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Marana Mexican

Some of the area's most unique south-of-the-border food is found on the far northwest side

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As we drove to Marana, we marveled at how much the area has changed: more houses, more businesses, more people. And more restaurants, the majority of them chains.

But then there's La Olla: Small and full of charm, this welcome edition to the far northwest side is the very definition of a modern-day mom-and-pop restaurant.

The dining room sports deep gold and red walls with a little bit of green for an accent. There are plenty of ollas (pots) and other knickknacks hanging about, along with a bar (which seems more for dining than drinking) and about a dozen tables.

We ordered a couple of Mexican beers ($4 each) and an appetizer of empanadas ($7.75) while we figured out exactly what we wanted for entrées.

The service was practically flawless, even though our server was kept hopping with a good-sized party and a steady flow of customers. The chef took our dinner order; the owner cleared the tables and poured the drinks. The server made regular stops, always with a smile on her face. When I ordered my combo plate ($11.95), the chef offered to substitute whatever I wanted in place of another empanada.

The appetizers were a fine example of creativity and care. Two mini-empanadas were beautifully plated atop a barely dressed slaw of lettuce and cilantro, and were then topped with a mild chipotle crema. Inside the little pies were roasted corn nibs, a bit of green chili, some cilantro pesto, manchego cheese and tasty bits of sweet shrimp. The crema added a smooth and savory layer of flavor.

For entrées, we picked that combo plate and John's carne seca burro, served enchilada-style ($10.50), which here means enchilada sauce, sour cream and several slices of creamy avocado.

While the burro was fairly small, it was nonetheless quite tasty. The enchilada sauce was interesting: a little drier and hotter than what's found elsewhere, it still rated a thumbs-up. The carne seca was dried and shredded just so, and proved a nice match to the toppings.

My plate included a fish taco, a cheese enchilada and something called a diablo chico, which was a hot yellow pepper stuffed with shrimp, green onions and several cheeses. The whole thing was wrapped in bacon and then broiled. It was spicy, salty, sweet and creamy all in one bite ... superb. The soft fish taco also popped with texture and taste. There was a little bit of that slaw, a crisp torpedo of white fish, cheese and crema. The enchilada was perhaps the least inspiring thing on the plate, but was fine.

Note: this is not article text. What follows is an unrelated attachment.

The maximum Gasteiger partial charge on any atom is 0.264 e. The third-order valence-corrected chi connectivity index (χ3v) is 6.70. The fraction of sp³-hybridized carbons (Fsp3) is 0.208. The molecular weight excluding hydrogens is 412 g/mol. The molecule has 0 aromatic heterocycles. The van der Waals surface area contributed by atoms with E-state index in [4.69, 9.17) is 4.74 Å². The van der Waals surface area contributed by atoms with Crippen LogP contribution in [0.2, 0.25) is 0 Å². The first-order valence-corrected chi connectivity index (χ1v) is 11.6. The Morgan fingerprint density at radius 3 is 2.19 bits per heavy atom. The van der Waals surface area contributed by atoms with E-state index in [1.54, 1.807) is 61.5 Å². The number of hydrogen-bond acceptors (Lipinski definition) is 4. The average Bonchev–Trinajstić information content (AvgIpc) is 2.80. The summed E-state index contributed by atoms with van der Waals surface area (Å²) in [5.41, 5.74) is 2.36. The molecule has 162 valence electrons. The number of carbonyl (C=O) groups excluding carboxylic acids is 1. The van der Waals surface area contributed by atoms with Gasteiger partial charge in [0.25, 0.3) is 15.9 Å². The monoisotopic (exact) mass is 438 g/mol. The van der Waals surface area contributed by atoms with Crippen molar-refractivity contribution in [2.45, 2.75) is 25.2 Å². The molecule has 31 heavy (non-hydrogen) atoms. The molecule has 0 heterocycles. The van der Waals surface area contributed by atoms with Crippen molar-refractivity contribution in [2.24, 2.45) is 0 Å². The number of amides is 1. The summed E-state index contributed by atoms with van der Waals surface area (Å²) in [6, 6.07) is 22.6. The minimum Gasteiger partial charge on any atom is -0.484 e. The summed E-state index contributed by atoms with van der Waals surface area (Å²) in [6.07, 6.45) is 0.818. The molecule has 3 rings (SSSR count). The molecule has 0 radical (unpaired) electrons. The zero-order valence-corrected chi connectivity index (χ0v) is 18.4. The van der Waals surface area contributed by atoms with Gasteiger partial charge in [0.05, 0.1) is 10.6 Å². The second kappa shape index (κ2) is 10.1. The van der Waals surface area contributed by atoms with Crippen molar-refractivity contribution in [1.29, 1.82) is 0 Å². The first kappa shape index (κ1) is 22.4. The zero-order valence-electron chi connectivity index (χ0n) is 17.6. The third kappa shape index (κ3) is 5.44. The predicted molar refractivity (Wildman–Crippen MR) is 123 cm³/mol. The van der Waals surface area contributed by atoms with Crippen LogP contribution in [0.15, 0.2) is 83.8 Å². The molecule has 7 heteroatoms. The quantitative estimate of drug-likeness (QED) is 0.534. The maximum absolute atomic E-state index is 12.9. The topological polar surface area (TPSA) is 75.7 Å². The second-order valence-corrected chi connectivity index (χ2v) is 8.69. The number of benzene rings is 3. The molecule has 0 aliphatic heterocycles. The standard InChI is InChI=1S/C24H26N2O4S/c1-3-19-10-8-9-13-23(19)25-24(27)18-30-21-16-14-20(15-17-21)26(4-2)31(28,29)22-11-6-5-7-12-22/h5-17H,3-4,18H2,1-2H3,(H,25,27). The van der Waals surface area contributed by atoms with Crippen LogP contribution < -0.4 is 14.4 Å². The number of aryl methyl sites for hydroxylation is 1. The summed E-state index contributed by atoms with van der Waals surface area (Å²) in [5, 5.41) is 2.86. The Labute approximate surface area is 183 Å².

Both dishes came with healthy servings of tasty refried beans; Spanish rice laced with corn; assorted other veggies; and calabacitas. The beans and rice were very good, but I really enjoyed the calabacitas, a simple dish of stewed zucchini, tomatoes, corn and cheese. I could've easily eaten more of it.

Dessert offered some interesting choices, and we opted for "The Xango" ($5.25). The kitchen took vanilla cheesecake, wrapped it in a flour tortilla and then deep-fried it, before dusting it with cinnamon sugar and drizzling chocolate sauce, raspberry sauce and crème anglaise across the top. It was artfully presented on a colorful plate and was surprisingly not overly sweet. This dessert speaks loud and clear about the creativity of the kitchen.

On dinner visit no. 2, we ordered a combo plate for John ($10.50) that included a taco, a cheese enchilada, a tamale of the day, beans, rice and calabacitas; I picked the carne asada plate ($12.95). We also ordered the shrimp cocktail La Olla-style ($8.25), which the waitress said was served a "gazpacho broth." The eight shrimp were a tad mushy, but the "broth" sang of sunny days on the beach in Rocky Point. I'd guess it was salsa that had been finely blended with bits of avocado, tomato and chiles tossed in.

The carnitas tamale was filled with chunks of meat, lightly spiced. It was a perfect size and full of masa flavor. The taco was cooked the in the best way: fried whole, with a ground beef patty stuffed inside.

My carne asada plate came with calabacitas (more cheesy than last time), fresh guacamole, a slice of tamale pie and a flour tortilla. The carne itself was perfect: The not-too-spicy marinade had not all been cooked off during the perfect grilling, meaning the meat was both moist and tender. It had been tossed with chunks of tomato before hitting the grill, which added another layer of flavor; the two small grilled peppers atop it all provided a little heat and a bit of sweet. The tamale pie was topped heavily with cheddar and was perfectly moist. It might've been a tad sweeter, but it was still great.

We got the flan ($4.25) to go. Denser than most, the flan was a nice light end to the meal.

Regrettably, my schedule didn't allow a visit for lunch, which is served Monday through Friday from 11:30 a.m. until 3 p.m. With tortas ($6.95), enchilada stacks ($6.95) and chimichanga stacks ($8.95), along with mini cheese rellenos ($5.50) and a dish called the La Olla bowl ($7.95), the lunch menu intrigued me. The last item is Spanish rice and veggies with a choice of three meats (carnitas, carne asada and chipotle chicken) that is all topped with cheese and an Anaheim crema. I will make a point of visiting for lunch someday in the future.

Some may balk at La Olla's prices; they are a bit high compared to other area Mexican joints. But you get plenty of food here—much of it unique. Add in La Olla's sincere hospitality, and those few extra pennies don't matter much.

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